The art isn’t up for sale as a profit stream, Laura said, but as part of the brewery’s vision of “shared prosperity,” using a business to spread as much benefit as possible around the neighborhood. 

“We’re really trying not to be just another brewery,” Laura said.

The staff is mostly local to the neighborhood, down to the contractors taking care of plumbing and electric, and the bar-backs are trained to welcome non-craft beer drinkers and introduce them to the unique flavors of small-batch brews, Laura said.

As for the beers, they taste great – not too flashy, but a nice range for different palates. The Bloodhound Brown Ale and Illiado Cream Ale have full flavor profiles that are not too showy, while their Hazy Pale Ale, oatmeal porter and double IPA all hit the spot. Some of these beers have been under refinement for years, and Attic is currently working with brewer Bogdan Lisachenko.

While things are just getting started for Attic, they are hoping that future customers might stop by for a drink on their commutes on one of the six Regional Rail lines that run through Wayne Junction SEPTA station (itself renovated in 2015 to the tune of $31.5 million), or on bike rides up to sites in the Wissahickon Park or historic Germantown.

Philly Office Retail’s broader project in the neighborhood around Wayne Junction (known to some as Wayne’s World), includes apartments and more business space, and its own offices are sharing space in the refurbished former Charles Schaeffer School at 4701 Germantown Ave. with co-working offices and JumpStart Germantown, their real estate development training program.

(Plans for a new trolley car diner near Wayne Junction are on hold pending a new location – its planned destination was found to be on unstable ground, reportedly, due to the city demolishing an old structure there and leaving behind several feet of unstable rubble.)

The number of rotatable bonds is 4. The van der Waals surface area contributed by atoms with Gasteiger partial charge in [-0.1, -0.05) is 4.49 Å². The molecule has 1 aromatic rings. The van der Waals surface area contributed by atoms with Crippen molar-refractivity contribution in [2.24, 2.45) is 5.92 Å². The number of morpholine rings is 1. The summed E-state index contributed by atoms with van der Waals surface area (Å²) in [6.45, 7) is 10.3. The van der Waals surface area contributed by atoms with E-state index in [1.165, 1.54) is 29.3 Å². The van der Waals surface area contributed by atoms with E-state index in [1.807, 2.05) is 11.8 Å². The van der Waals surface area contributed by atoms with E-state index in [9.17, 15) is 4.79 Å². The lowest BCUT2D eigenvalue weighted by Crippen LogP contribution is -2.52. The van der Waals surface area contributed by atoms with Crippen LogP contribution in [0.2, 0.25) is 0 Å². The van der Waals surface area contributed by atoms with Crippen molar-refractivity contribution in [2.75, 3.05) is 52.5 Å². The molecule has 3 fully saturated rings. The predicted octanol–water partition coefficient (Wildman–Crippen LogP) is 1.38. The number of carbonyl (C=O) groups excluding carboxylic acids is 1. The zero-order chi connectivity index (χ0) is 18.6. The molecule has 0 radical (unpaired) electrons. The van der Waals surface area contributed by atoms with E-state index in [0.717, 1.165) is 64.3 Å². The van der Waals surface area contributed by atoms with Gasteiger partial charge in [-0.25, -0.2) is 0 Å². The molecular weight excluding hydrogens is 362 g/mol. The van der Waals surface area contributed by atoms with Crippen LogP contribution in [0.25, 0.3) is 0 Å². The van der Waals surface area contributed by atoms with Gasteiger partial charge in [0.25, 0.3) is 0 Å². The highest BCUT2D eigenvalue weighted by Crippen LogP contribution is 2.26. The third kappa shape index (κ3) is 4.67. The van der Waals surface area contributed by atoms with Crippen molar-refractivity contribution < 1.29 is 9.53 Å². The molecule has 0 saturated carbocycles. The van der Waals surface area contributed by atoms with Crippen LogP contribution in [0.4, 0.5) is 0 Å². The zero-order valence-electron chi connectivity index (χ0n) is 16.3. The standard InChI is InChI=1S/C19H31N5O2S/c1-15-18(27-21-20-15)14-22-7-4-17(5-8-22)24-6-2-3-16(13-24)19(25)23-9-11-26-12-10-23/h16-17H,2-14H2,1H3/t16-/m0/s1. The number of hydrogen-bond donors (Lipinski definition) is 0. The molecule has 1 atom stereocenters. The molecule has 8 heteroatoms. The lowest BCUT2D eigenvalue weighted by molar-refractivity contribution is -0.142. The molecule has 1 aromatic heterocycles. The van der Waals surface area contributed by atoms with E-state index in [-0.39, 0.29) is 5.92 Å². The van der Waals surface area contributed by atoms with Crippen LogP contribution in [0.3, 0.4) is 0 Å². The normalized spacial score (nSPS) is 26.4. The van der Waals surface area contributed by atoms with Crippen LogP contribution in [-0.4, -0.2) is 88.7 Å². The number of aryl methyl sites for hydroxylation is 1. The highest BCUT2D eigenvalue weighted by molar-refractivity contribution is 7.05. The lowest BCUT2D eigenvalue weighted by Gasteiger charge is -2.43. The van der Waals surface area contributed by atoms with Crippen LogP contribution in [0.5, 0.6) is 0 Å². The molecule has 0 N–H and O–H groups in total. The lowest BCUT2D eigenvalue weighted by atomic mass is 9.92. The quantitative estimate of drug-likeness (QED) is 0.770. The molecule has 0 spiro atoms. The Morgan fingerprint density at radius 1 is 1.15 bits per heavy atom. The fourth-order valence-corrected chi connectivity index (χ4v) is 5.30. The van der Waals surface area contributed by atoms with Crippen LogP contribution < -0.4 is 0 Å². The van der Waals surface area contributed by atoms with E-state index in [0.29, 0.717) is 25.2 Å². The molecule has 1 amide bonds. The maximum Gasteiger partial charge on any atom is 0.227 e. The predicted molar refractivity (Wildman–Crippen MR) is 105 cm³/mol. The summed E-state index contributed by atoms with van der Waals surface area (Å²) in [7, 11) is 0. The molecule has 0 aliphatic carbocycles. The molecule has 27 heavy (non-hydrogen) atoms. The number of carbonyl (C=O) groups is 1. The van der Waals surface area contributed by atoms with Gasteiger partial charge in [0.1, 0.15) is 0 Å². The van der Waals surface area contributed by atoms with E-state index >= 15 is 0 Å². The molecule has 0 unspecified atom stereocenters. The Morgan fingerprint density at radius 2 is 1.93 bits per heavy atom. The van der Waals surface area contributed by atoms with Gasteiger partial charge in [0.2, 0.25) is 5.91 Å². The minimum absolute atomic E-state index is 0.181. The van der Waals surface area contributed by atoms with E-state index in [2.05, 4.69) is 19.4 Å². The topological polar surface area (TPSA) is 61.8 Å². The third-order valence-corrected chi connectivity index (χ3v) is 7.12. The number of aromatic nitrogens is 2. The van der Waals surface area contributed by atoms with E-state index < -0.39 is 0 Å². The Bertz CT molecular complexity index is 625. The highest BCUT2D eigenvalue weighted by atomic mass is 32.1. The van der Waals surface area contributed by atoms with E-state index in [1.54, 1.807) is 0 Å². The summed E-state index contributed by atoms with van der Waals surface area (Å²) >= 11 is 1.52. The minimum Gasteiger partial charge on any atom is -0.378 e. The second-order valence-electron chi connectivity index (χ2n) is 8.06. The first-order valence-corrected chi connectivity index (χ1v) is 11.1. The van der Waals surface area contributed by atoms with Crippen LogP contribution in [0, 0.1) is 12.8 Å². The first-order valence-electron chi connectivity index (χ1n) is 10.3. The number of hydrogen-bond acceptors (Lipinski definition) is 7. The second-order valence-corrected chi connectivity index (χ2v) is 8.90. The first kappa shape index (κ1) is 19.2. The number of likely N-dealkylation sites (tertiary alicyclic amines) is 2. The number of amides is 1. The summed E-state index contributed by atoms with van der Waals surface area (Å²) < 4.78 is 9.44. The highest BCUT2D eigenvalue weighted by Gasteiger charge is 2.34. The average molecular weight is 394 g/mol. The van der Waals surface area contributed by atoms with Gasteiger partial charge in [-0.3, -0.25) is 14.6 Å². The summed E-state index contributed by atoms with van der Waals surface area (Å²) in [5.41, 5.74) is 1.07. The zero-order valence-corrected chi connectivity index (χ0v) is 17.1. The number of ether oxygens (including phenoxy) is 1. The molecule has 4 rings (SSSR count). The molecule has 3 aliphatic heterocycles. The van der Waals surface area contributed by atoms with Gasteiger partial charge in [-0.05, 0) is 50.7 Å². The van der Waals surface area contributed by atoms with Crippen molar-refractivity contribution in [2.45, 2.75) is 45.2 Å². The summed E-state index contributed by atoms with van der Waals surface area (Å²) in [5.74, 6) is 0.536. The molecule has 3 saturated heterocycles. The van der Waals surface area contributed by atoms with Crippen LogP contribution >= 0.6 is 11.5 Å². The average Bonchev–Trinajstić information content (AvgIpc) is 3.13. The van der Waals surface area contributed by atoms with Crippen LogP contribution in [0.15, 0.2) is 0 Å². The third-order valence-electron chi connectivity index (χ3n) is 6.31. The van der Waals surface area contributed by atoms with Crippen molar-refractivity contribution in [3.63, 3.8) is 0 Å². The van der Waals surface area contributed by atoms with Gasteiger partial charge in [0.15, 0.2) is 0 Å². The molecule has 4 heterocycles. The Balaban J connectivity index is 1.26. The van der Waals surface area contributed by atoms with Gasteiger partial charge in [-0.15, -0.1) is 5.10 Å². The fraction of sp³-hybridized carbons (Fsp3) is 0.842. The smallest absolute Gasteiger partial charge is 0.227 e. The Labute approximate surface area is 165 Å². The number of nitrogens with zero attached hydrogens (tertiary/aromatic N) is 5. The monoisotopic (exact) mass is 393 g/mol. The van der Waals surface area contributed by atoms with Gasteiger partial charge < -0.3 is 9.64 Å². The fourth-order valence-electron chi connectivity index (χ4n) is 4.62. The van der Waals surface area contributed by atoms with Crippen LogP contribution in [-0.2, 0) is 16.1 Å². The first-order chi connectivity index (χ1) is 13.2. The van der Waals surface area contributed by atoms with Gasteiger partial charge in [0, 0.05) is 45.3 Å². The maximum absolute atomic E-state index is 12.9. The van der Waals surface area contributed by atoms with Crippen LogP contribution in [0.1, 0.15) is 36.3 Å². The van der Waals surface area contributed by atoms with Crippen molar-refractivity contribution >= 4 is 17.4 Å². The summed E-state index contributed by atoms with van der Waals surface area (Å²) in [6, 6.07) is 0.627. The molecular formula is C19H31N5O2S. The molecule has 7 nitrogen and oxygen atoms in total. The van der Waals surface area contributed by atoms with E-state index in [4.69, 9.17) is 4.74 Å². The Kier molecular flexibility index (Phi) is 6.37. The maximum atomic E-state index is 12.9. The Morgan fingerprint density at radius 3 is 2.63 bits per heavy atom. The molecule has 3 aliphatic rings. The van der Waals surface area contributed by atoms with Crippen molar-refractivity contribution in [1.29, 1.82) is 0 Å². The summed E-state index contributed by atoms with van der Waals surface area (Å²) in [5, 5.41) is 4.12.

With all this development going on, Laura and Todd are focused on taking things slow. They live four blocks from the brewery and want it to be a welcoming place for all their neighbors. Laura said people from the block have been walking up to them to thank them for bringing some life back to an abandoned stretch of town, and Weinstein has solicited input from local civic organizations over the past years. 

“People that live here deserve amenities like every other neighborhood,” Laura said.

Lovers of Beer

The Lacys were living in Germantown when they started brewing beer for fun (in the attic, of course), moved to Delaware County, but missed their adopted neighborhood and came back. Todd, a Colorado native, was a National Parks Service ranger and Laura, originally from the Chicago area, was working for retailer H&M when figured they’d take their chance on running their own business.

“When we decided to open the brewery, we said, ‘We’re going to stay,'” said Laura.

In the near future, Attic hopes to start offering food plates. They’ve hosted live music and have spoken to neighbors about hosting stand-up comedy shows. They want to hang a projection screen so they can show customers weird movies and are starting some regular theme nights like Metal Mondays.

Visit atticbrewing.com to learn more.